And yes, I mean brown bread. Whole wheat bread, in the truest form of the term. Made with the same flour that I use to make chapatis. And it was soft and cooked all the way through and except for the shape, it was every bit as good as store bought bread.

Ingredients:
(makes one loaf)
2 cups wheat flour (plus a couple of tablespoons, for dusting)
1 cup warm water
1 tablespoon gluten
1 tablespoon vegetable oil
3 teaspoons sugar
3 teaspoons active dry yeast
1 teaspoon salt
1 egg

IMG_0108_edit

Method:
1. Add the yeast and the sugar to the water and let it sit for 10 minutes, so that the yeast can cultivate.
2. Sieve the wheat flour and the gluten into a bowl, for uniformity, and add the oil, salt, egg and the yeast mixture in and knead into a smooth dough. Continue to knead well for 5-10 minutes.
3. The dough should be smooth and not sticky. Add a few table spoons of flour to achieve the desired consistency, if required.
4. Oil a large vessel and place the dough in to to rest for a few hours, covering with a damp cloth (or until doubled in size).
5. Once the dough has risen sufficiently, pre-heat the oven to 180C and knead the dough into the shape of a loaf. If you have a bread tin, grease it and set the dough into it, else, you can work with a round mound of dough.
6. Brush the top of the mound of dough with some vegetable oil or a beaten egg, and sprinkle sesame seeds or dried onions or herbs and garlic and bake for 30-40 minutes.
7. Let it cool completely (20-30 minutes) before cutting it.

Notes:
1. I made the mistake of being hasty and trying to cut the bread while it was still warm. I ended up not being able to cut perfect slices.
2. Undoubtedly my best baked bread, ever! I made a portion of baked beans to go with it for dinner that evening. And cooked some eggs, sunny side up, the following morning because who doesn’t like dunking good bread in runny yolks and making the most of Sunday brunch!
3. Yes, I know using gluten isn’t the healthiest thing to do. But here’s the thing gluten is protein. Gluten is made by processing wheat flour and regular wheat flour is therefore, devoid of the extra protein content that gluten may have given it, had it not been extracted before hand. All purpose flour (maida) already has enough gluten content in it.
4. A little under 1% people are gluten intolerant – the most common symptoms of intolerance being tummy trouble and cramps.
5. Gluten helps bread cook better – it gives elasticity to dough and lightness to the bread, in itself.
6. There are enough people who think gluten isn’t healthy. But here’s my take on the whole deal. I don’t eat bread very often. In fact, in my one year in Bangalore, I’ve ended up buying bread only thrice. And I’ve baked some about 4 times. That still puts me at once a month, even if I stretch it. And I’m sure my system can handle that much gluten. People who claim gluten is unhealthy are probably the kind who live off bread diets. Well, that’s not very healthy to begin with, right?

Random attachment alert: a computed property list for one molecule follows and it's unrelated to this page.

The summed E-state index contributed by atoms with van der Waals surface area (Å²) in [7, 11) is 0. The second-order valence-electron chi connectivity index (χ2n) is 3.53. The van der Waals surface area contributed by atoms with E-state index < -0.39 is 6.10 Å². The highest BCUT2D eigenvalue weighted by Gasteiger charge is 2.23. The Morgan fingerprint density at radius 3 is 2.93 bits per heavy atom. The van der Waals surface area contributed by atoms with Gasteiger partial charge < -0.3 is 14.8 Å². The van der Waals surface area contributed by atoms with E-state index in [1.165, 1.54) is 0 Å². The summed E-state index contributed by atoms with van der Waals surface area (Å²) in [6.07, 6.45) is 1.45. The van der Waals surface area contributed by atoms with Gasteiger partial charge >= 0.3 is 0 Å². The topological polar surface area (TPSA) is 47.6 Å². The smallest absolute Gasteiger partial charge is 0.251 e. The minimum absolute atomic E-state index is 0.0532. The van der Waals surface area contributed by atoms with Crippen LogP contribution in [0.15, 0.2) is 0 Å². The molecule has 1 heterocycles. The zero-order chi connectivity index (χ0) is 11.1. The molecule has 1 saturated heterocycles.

Problems:
1. The crust of the bread was hard and non-shiny. I intend to fix that in the upcoming weeks, when I bake some more bread. The pleasure of baking good bread, is unparalleled.
2. I wish I’d used a bread tin. I don’t own one. But come February, and I will.

IMG_0116_edit

Like I mentioned, I made some baked beans to go with the bread Saturday evening.
Ingredients:
1 cup of rajma beans, soaked for 7-8 hours and boiled
1 teaspoon coriander powder
1 teaspoon cumin powder
Tabasco, to taste
salt, to taste
1/2 an onion, minced or finely chopped
3-4 cloves of garlic, minced or finely chopped
1 large tomato, pureed or finely chopped
Oil, to cook
Chopped coriander, to garnish
Mozzarella cheese, to garnish
Wedges of lime, to serve
Small cubes of butter, to serve

Method:
1. Heat some oil in a skillet and cook the onions and garlic in it, until the onions are translucent.
2. Add the pureed tomatoes and cook for a few more minutes.
3. Now add the spices, tabasaco (add more, if you like it spicy), the salt and the beans (along with the water they were soaked/boiled in) and cook until the excess water from the beans and the tomatoes has boiled off, leaving a mushy mixture of porridge-like consistency.
4. Butter a few slices of bread (you may want to toast them just a little, if the bread is too soft, to prevent the beans from making the bread soggy).
5. Layer the bread with some of the bean mixture. Grate some mozzarella cheese over it and bake at 180C for 3-4 minutes or until the cheese has melted.
6. Garnish with coriander and serve with a wedge of lime and a dollop of molten butter over the beans. The dash of lime and that extra butter do wonders to enhance the taste of the dish as a whole, they do!

Yule Log

I had big plans to keep myself busy the weekend before Christmas. I wanted to make green, red and white cake-pops to take to work. I wanted to try my hand at working with white chocolate to make pretty shapes, snow-flakes for instance, freeze them and use them to decorate cupcakes. Reindeer antlers. Rudolph red noses. All that.

I also wanted to roast a whole chicken, stuffed with lemon and rosemary. And so much more.